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A Dakota Fire Hole is an underground fire that is ideal for heat, stealth camping, and high winds. Because the fire is underground, the flame doesn't have contact with the cold air so the ground acts as insulation for the fire making it hotter than a normal one. The fire is in the ground so the flames are not as visible from ground level which reduces the visibility of the fire. Because the fire is hard to be seen from a distance, it is a good option if you don't want others to see the flame. With a normal fire on the surface, it is exposed to the wind; strong winds can make keeping a fire difficult. Since the Dakota Hole Fire is underground, it is shielded from the wind. Because the fire is underground, there is not as much oxygen for the combustion process; a second hole that connects to the hole with the fire in it is used as an oxygen supplier to the flame.

Step 1: Finding a Location

You need to find a good location to build your Dakota Fire Hole. Any flat surface will work great for the making of the Dakota Fire Hole. Once you have decided on your location, you need to clear the area of any vegetation and debris such as weeds, dead leaves, and rocks.

Step 2: Digging the Fire Hole

The size and depth of the hole depends on how big you want your fire to be. A deeper hole will let less light be visible from the surface and the flame will be more contained. A wider hole means you can make a bigger fire. Once you have made your decision, start digging!

Step 3: Oxygen Supply Hole

When you have finished making the hole that the fire will be in, it is time to dig a second hole to supply the fire with oxygen. The second hole should be approximately a foot away from the fire hole; it doesn't have to be as big as the fire containing hole. If you dig the hole at an angle, it will be easier to connect the holes later because you will have a better position for digging the connection tunnel.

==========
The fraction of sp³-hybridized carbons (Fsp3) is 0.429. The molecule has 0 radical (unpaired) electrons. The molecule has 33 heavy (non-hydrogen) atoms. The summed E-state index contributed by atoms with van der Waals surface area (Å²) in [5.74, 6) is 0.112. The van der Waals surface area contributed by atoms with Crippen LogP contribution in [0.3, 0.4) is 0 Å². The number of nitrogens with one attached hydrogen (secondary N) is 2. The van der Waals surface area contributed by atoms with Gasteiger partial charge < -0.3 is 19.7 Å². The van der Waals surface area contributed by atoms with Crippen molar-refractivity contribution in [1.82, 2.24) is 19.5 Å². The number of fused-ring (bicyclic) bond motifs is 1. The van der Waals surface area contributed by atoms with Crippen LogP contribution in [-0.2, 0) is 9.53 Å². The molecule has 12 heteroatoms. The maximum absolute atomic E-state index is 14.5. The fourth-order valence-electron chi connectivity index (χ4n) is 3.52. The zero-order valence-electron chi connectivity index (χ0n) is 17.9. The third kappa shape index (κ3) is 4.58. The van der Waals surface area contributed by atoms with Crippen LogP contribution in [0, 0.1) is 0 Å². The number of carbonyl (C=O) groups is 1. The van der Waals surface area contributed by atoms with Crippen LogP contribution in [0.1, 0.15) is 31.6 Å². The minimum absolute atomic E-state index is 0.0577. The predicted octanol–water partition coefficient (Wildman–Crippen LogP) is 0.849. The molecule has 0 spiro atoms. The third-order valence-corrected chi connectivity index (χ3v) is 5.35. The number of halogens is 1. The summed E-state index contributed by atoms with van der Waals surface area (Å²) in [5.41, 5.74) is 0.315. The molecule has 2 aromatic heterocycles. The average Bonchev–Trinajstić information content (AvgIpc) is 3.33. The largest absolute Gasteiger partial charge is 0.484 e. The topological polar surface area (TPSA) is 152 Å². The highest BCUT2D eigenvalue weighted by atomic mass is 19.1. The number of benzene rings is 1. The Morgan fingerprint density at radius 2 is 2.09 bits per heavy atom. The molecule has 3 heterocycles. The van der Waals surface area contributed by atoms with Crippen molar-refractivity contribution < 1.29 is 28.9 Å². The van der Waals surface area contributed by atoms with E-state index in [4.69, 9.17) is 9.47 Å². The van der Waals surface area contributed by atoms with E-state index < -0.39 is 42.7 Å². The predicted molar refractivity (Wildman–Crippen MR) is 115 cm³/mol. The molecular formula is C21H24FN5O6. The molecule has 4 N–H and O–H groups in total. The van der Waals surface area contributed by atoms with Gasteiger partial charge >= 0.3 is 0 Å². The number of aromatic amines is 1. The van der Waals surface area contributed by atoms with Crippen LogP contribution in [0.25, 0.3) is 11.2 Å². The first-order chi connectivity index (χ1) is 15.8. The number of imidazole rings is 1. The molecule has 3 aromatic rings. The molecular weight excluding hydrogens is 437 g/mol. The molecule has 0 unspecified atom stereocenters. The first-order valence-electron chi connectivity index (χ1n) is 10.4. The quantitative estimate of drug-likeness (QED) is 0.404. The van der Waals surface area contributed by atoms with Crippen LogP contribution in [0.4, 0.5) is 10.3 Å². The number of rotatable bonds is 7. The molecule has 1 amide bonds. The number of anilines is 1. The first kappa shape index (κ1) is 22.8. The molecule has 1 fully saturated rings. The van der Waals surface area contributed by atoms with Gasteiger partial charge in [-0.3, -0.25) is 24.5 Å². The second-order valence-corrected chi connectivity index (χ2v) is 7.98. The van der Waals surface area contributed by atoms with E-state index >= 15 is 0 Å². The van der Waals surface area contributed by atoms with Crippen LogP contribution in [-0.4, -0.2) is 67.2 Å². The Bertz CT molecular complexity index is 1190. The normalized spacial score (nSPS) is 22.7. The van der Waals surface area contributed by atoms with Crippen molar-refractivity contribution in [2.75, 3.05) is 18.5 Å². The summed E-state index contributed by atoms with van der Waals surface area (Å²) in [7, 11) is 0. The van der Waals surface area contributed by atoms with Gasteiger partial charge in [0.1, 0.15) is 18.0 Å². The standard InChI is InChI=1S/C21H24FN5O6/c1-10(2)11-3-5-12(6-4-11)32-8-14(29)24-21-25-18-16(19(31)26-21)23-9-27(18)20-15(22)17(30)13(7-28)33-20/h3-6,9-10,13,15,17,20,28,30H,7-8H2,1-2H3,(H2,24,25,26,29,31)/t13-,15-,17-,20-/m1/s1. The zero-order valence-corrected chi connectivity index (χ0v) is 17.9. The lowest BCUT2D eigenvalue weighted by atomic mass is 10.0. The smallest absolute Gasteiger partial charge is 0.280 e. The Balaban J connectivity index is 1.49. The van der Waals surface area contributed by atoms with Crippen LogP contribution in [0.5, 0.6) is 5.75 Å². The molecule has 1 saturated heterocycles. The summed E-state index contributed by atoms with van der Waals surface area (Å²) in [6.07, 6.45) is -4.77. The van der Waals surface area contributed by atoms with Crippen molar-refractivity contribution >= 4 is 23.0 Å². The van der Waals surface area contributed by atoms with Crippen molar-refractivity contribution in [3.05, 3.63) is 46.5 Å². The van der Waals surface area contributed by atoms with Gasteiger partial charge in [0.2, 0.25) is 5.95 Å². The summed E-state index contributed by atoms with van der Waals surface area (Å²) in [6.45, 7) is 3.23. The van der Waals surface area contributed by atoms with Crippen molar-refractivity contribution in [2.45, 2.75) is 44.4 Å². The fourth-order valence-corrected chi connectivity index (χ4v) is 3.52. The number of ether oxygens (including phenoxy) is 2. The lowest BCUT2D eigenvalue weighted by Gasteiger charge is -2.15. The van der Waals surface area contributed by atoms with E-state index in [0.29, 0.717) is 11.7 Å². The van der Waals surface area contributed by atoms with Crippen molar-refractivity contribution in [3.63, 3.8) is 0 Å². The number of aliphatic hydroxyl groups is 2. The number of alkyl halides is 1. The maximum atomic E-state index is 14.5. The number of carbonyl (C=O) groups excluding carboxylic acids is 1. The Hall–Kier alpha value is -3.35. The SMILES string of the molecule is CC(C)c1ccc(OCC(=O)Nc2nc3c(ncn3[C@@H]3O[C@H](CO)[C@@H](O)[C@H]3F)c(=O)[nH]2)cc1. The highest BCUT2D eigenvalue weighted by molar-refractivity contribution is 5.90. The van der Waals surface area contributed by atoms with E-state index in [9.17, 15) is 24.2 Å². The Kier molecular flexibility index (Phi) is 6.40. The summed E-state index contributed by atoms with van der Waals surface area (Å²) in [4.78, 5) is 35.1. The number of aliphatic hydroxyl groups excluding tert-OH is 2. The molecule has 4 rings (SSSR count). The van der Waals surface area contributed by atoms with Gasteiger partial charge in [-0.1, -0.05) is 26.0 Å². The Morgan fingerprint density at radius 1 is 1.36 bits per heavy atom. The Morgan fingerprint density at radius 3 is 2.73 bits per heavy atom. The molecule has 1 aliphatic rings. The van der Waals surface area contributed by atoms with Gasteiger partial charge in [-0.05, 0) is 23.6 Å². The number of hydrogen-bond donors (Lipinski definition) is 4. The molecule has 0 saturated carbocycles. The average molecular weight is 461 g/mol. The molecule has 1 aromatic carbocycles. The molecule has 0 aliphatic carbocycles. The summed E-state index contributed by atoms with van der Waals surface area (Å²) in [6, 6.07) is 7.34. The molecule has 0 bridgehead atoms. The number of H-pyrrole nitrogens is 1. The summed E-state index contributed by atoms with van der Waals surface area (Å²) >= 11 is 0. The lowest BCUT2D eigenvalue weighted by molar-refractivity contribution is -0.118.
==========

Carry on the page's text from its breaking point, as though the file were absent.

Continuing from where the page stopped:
Step 4: The Connection Tunnel

Once you have dug both holes, it is time to connect the two. You will need to kneel on the ground for this step to have a better digging position. The connection hole should be about as big as your fist; This will be where the oxygen reaches the flame so make sure it is the proper size or else your fire will not be properly fueled.

Step 5: Starting the Fire

Starting a Dakota Hole Fire follows the same principles of fire building as a regular fire would. Gather small dry materials to start the fire and gather kindling to build the fire. Soon you will be able to progress to larger sticks which burn slower.

Step 6: Woohoo! You Have Built a Dakota Hole Fire!

It's time to sit by the fire and relax; You don't have to worry about the wind distinguishing the fire. Enjoy the heat and tell some campfire songs!

<p>I suggest haveing some stones to cover the holes when not in use.</p>
<p>Great instructable! The technique is basically the same as in modern rocket stoves - and as effective! You just don't need advanced technology, just a simple tool to dig your holes. </p><p>If I am not mistaken this kind of subterrean fire with a tunnel for additional oxygen supply was used in native American cultures as well as in other regions worldwide. </p><p>Be sure to have solid soil to build your &quot;oven&quot; - it will collapse immediately in sandy grounds...</p>

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